Ian Pearman did not make a particularly auspicious arrival at Abbott Mead Vickers BBDO after coming down from Cambridge University, recalls Michael Baulk, its former chief executive: "We used to look at the intake and think ‘here’s someone who will go all the way’. I didn’t think that about Ian Pearman." Baulk continues: "After his initial induction, he had to give a presentation to me and David Abbott. It was woeful.
It is quite a thought that the rascally serpent might have tempted Eve with an apricot – it always seemed unjust to me that the apple took the rap for that caper. Pivotal events aside, there is always great joy in the land when the first apricots arrive – rarely ripe, not quite perfumed ... their flesh might still be that bit too firm, but their marvellous orange blush proves to be nonetheless irresistible. And invariably unripe apricots beat far-too-early cherries, hands down.
Many years ago, I tuned in to a telly programme of which I remember but two things. One: that restaurant reviewer Victor Lewis Smith, in a review of my cooking at the Blueprint Cafe (most flattering that I was even worthy of a review), called me “Le Ponce de la Tour”. And two: this lovely recipe for a Russian sour cream pie. I grew up during the days of the cold war and my father had a great fascination for Russia, or the USSR as it was known then.
Muck Rack makes it simple to find people, tweets, or articles that mention any name, keyword, company, hashtag etc. We've compiled this guide to help you make the most of your search.
Selecting a term
Start searching tweets, articles from media outlets, articles mentioned in tweets, journalists'
names, titles and bios with some suggested searches:
Companies or Topics (e.g. iPhone, Microsoft)
Phrases (e.g. "cloud computing") — use quotes to keep the terms together
Twitter handles (e.g. @username) — returns those who have mentioned or replied to
Names (e.g. "David Pogue")
Hashtags (e.g. #sxsw, #london2012)
Bio details (e.g. vegan, Olympics, father)
Muck Rack's Advanced Search allows for many boolean operators.
Find results that mention multiple specified terms, use AND or
+. For example, ensure each result contains both Elon Musk and Mark Zuckerberg by
searching Obama AND Romney or Obama + Romney.
Use the operators OR or , to broaden your search when you'd like either of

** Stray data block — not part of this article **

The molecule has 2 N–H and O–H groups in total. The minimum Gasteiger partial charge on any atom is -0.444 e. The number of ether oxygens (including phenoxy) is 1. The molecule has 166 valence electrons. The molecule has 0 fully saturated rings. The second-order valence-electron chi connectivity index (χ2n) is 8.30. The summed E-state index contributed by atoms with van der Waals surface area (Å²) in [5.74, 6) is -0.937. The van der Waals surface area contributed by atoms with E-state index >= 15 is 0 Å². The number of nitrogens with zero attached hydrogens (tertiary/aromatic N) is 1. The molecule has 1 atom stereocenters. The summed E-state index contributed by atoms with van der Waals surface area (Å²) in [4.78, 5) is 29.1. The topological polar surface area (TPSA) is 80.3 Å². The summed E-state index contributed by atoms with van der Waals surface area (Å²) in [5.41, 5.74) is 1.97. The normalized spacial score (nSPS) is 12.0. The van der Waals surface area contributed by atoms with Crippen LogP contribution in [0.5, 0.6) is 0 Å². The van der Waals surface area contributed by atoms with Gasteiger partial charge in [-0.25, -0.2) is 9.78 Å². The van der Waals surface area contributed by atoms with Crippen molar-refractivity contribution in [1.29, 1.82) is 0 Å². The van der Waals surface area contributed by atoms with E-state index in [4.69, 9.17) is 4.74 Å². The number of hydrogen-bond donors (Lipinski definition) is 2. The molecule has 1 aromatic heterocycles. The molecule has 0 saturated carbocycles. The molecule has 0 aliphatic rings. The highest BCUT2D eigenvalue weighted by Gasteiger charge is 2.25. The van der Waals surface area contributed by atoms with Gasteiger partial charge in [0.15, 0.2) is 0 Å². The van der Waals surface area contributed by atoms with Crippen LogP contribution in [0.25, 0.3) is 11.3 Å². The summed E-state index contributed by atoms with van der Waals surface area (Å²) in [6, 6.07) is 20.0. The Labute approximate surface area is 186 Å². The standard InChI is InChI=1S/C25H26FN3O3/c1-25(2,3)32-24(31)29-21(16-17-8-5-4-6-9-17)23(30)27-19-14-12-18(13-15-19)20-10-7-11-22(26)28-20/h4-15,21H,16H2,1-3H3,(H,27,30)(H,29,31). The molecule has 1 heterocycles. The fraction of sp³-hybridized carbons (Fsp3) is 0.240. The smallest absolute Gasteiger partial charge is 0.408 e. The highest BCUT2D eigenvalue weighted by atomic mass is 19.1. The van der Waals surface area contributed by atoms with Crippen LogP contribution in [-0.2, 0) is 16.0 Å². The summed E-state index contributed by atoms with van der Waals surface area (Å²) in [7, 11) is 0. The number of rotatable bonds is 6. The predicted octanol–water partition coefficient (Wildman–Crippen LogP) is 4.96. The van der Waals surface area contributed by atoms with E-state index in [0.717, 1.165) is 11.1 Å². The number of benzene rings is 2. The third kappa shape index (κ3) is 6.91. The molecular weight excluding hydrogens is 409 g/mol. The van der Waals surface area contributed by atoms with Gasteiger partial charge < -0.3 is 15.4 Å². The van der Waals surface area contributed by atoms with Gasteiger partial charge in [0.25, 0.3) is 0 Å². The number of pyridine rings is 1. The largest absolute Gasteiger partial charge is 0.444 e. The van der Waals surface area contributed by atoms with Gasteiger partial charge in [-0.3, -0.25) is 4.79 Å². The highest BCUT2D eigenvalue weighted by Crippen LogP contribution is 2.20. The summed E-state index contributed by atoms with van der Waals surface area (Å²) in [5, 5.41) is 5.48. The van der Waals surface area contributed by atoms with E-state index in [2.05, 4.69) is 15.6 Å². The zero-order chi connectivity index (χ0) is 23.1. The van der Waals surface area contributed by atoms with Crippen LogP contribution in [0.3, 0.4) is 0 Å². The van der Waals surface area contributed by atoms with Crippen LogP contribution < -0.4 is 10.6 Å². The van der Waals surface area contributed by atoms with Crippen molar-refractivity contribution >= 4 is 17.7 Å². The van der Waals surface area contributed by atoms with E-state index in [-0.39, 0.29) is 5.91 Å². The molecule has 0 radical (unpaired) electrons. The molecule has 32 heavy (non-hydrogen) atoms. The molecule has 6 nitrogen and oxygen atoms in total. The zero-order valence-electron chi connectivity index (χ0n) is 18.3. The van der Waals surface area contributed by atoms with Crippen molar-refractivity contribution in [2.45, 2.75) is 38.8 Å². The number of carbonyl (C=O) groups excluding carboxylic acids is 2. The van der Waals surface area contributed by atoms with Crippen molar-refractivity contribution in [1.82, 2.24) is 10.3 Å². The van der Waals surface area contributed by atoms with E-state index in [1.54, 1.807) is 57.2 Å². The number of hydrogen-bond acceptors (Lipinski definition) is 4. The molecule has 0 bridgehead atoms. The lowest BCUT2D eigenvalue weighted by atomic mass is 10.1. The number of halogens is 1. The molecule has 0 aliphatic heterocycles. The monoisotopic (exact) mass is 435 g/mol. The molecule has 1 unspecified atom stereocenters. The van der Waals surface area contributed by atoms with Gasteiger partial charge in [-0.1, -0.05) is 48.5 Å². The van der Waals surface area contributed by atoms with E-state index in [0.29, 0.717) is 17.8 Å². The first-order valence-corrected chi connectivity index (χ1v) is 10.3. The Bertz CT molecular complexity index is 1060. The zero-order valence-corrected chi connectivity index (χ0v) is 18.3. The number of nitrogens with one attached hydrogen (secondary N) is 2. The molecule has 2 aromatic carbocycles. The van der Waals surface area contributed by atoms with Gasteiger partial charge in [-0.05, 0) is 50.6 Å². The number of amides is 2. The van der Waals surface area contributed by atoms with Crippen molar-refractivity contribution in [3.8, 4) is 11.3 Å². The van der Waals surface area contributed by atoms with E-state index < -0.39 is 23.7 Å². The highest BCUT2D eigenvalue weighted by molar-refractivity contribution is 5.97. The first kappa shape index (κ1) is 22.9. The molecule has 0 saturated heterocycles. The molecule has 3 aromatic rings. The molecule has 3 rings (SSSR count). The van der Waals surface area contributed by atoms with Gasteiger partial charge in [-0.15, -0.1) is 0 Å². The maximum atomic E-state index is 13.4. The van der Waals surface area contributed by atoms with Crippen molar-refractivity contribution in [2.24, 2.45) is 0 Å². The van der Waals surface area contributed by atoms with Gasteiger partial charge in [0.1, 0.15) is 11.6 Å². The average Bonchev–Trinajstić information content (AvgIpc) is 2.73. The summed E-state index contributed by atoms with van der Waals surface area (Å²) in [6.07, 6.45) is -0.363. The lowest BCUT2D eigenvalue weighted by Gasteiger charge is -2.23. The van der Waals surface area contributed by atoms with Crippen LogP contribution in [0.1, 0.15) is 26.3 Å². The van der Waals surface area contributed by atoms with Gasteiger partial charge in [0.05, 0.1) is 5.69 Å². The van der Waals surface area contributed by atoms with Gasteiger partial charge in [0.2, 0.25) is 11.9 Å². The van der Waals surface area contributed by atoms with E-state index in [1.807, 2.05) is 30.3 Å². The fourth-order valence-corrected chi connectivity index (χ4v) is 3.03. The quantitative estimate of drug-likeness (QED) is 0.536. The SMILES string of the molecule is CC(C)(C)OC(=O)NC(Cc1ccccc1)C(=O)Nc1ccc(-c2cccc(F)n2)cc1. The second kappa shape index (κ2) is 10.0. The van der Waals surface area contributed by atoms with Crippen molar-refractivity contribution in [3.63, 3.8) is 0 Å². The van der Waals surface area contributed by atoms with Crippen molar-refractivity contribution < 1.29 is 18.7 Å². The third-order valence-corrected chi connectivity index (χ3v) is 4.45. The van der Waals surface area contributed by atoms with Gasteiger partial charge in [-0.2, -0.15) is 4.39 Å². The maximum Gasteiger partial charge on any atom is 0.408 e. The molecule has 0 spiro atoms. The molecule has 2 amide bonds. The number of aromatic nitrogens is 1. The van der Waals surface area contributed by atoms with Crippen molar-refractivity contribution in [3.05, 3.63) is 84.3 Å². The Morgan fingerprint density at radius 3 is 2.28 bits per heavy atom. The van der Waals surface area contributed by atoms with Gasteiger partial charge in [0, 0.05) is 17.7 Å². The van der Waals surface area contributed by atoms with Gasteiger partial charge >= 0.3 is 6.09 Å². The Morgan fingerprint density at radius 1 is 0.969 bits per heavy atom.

multiple terms to appear in results. (This is the default behavior of our search when no operators
are used.) For example, search for democrat OR republican to find results that refer to
Democrats and/or Republicans.
Use NOT or - to subtract results from your search. For
example, searching Disney will yield results about the Walt Disney Company as well as Walt Disney
World Resort. To exclude mentions of Disney World, search for Disney -World or Disney
When using one of these operators with a phrase, enclose it in quotation marks. For example, you can
find results about smartphones excluding Apple's iPhone 4S by searching smartphone -"iPhone
Exact case matching or punctuation
If you're searching for a brand name or keyword that relies on specific punctuation marks or capitalization, you can
find results that match your exact query by adding matchcase: before the keyword you're searching for, like matchcase:E*TRADE .
Use parentheses to separate multiple
boolean phrases. For example, to find journalists talking about having fun in Disney World or
Disneyland, search for ("disney world" OR disneyland) AND fun.
An asterisk can be used to search for any variation of a root word truncated by the asterisk. For example, searching for admin* will return results for administrator, administration, administer, administered, etc.
A near operator is an AND operator where you can control the distance between the words. You can vary the distance the near operation uses by adding a forward slash and number (between 0-99) such as strawberries NEAR/10 "whipped cream", which means the strawberries must exist within 10 words of "whipped cream".